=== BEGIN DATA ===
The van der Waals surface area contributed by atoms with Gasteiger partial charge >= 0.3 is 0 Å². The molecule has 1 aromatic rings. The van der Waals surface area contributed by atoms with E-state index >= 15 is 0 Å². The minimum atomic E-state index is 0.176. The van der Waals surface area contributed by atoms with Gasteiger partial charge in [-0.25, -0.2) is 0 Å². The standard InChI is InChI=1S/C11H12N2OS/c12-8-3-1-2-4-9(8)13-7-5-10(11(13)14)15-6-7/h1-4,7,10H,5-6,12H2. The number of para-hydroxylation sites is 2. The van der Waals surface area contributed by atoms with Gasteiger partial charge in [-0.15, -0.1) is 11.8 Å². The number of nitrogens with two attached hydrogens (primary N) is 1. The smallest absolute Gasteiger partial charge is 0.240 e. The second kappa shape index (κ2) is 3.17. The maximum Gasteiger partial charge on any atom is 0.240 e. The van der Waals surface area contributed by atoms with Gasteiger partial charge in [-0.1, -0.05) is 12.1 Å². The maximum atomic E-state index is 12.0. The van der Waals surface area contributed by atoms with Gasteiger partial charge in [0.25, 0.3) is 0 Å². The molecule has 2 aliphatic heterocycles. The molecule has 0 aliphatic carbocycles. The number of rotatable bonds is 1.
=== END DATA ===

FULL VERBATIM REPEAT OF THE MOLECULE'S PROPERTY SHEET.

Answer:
The van der Waals surface area contributed by atoms with Gasteiger partial charge >= 0.3 is 0 Å². The molecule has 1 aromatic rings. The van der Waals surface area contributed by atoms with E-state index >= 15 is 0 Å². The minimum atomic E-state index is 0.176. The van der Waals surface area contributed by atoms with Gasteiger partial charge in [-0.25, -0.2) is 0 Å². The standard InChI is InChI=1S/C11H12N2OS/c12-8-3-1-2-4-9(8)13-7-5-10(11(13)14)15-6-7/h1-4,7,10H,5-6,12H2. The number of para-hydroxylation sites is 2. The van der Waals surface area contributed by atoms with Gasteiger partial charge in [-0.15, -0.1) is 11.8 Å². The number of nitrogens with two attached hydrogens (primary N) is 1. The smallest absolute Gasteiger partial charge is 0.240 e. The second kappa shape index (κ2) is 3.17. The maximum Gasteiger partial charge on any atom is 0.240 e. The van der Waals surface area contributed by atoms with Gasteiger partial charge in [-0.1, -0.05) is 12.1 Å². The maximum atomic E-state index is 12.0. The van der Waals surface area contributed by atoms with Gasteiger partial charge in [0.25, 0.3) is 0 Å². The molecule has 2 aliphatic heterocycles. The molecule has 0 aliphatic carbocycles. The number of rotatable bonds is 1.